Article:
Kenya uses electric fences to protect forests from humans

Almost 300 miles of electric fences have been built around forests in Kenya to protect wildlife from hunting, prevent illegal logging and conserve water sources.

The Kenyan environmental group Rhino Ark Trust has erected 450 km of electric fencing around two key areas where rain flows into the country’s rivers.

This is part of a project to save 570,000 hectares of mountain forests, which, according to the organization, are part of the main rain catchment areas of the African country.


The fences were installed to stem the rampant deforestation and charcoal burning that has impacted forests in recent years and “critically depleted” forest cover, according to the Rhino Ark Trust.

Animal poaching has also affected forest wildlife. The Rhino Ark Trust said animals in the Eburru Forest “have been decimated by poaching / bushmeat hunting and human interference.”

This is not the first time an electric fence has been used to keep people out of forests and forests in Kenya. In 2014, the Rhino Ark Trust funded a 43 km fence around the Eburru Forest in Kenya’s Rift Valley.

Fences are equipped with alarms to alert rangers to intruders. According to Joseph Mutongu, the fence community’s manager, installing the fences has reduced the burning and logging of charcoal in the area to next to nothing, Reuters reported.

Data from the Kenyan Ministry of the Environment showed that forest cover was around 7 percent in 2015. Now Kenya is aiming to increase this to 10 percent by 2022, Reuters reported.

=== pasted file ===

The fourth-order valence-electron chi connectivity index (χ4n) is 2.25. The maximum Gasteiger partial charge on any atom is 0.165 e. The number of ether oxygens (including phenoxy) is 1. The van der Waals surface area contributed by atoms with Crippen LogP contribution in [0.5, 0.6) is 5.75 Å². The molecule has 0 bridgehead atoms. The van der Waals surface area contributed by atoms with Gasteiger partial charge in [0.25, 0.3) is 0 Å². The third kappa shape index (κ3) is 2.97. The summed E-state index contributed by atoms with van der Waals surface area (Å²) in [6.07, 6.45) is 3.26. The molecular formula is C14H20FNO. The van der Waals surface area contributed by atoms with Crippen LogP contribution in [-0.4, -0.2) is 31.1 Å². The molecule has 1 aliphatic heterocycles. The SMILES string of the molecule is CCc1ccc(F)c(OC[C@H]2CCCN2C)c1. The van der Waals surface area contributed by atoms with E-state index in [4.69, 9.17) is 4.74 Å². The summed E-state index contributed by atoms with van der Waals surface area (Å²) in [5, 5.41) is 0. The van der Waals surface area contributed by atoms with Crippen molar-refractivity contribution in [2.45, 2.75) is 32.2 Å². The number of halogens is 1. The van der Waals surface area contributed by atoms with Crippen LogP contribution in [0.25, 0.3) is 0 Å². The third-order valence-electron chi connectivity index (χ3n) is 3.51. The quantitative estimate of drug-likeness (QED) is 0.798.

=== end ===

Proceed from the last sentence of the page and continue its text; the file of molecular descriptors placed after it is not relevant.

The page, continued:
The aim is to achieve the standard set by the United Nations, which emphasized the importance of forests in combating climate change. The organization said in a report: “Forests make a significant contribution to the containment and adaptation of climate change and the preservation of biodiversity.”

Private conservation groups play a key role in financing projects like the one in Eburru. Fences prevent trees from being destroyed and animals from being killed.

Meanwhile, those who live locally in Eburru are not being expelled from the forest and instead encouraged by the Rhino Ark Trust to harvest honey and wild fruits from the land.

Maseto Kusen, a member of the local Ogiek community, told Reuters, “This was our only livelihood. We were heavily dependent on honey, meat, and wild fruits. “

Farmers in the area also believe that reducing logging and burning of charcoal will help their crops get enough rain.

Local farmer Joseph Kariuki said farmers in the area believe the trees will help bring rain. He stated, “It’s green everywhere,” adding, “The environment has really changed.”

Additional coverage from Reuters

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